Last night, the PBS News Hour's Paul Solman tried to highlight the differences between election polling, econometric modeling (in this case, Ray Fair's) and betting markets ("Political Polls, Professors and Election Markets Predict the Presidential Race"). But it took commentator David Brooks, appearing a few minutes later, to explain. These approaches offer competing readings on today's electorate, but predicting the election results is entirely another matter. Brooks did not mention Black Swans, but they can easily materialize.
One would think that of the three, only the betting markets were forward looking. The models are based on historical data, the polls are random chat (who decides to answer the phone and stay on the line), but people putting up cash might be looking ahead (as best they can) as well as backward.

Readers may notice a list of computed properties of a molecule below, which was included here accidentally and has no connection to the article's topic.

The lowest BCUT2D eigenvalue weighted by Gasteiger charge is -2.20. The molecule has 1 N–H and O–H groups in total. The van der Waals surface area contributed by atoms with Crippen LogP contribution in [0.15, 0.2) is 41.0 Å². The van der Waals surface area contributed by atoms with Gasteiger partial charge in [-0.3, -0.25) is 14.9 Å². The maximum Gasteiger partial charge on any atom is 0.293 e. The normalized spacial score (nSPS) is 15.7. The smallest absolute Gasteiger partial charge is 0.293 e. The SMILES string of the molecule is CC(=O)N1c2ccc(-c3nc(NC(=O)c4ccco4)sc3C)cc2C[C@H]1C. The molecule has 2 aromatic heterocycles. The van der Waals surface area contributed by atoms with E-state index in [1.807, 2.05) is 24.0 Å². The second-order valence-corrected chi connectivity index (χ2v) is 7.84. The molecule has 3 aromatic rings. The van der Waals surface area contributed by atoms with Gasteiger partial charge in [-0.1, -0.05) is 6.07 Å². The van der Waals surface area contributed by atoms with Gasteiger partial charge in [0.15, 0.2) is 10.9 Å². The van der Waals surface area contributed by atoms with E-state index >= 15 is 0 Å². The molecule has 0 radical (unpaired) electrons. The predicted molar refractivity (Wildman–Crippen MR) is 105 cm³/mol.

This is another area where the News Hour report was muddled. Polling and betting go on until almost the last minute. They offer many readings along the way. Which of these are scored when evaluated against the actual results? The very last ones.
It's an old story. Forecasting is a fool's errand. Some people must plan and take a stand in some situations. For others, it's simply a parlor game.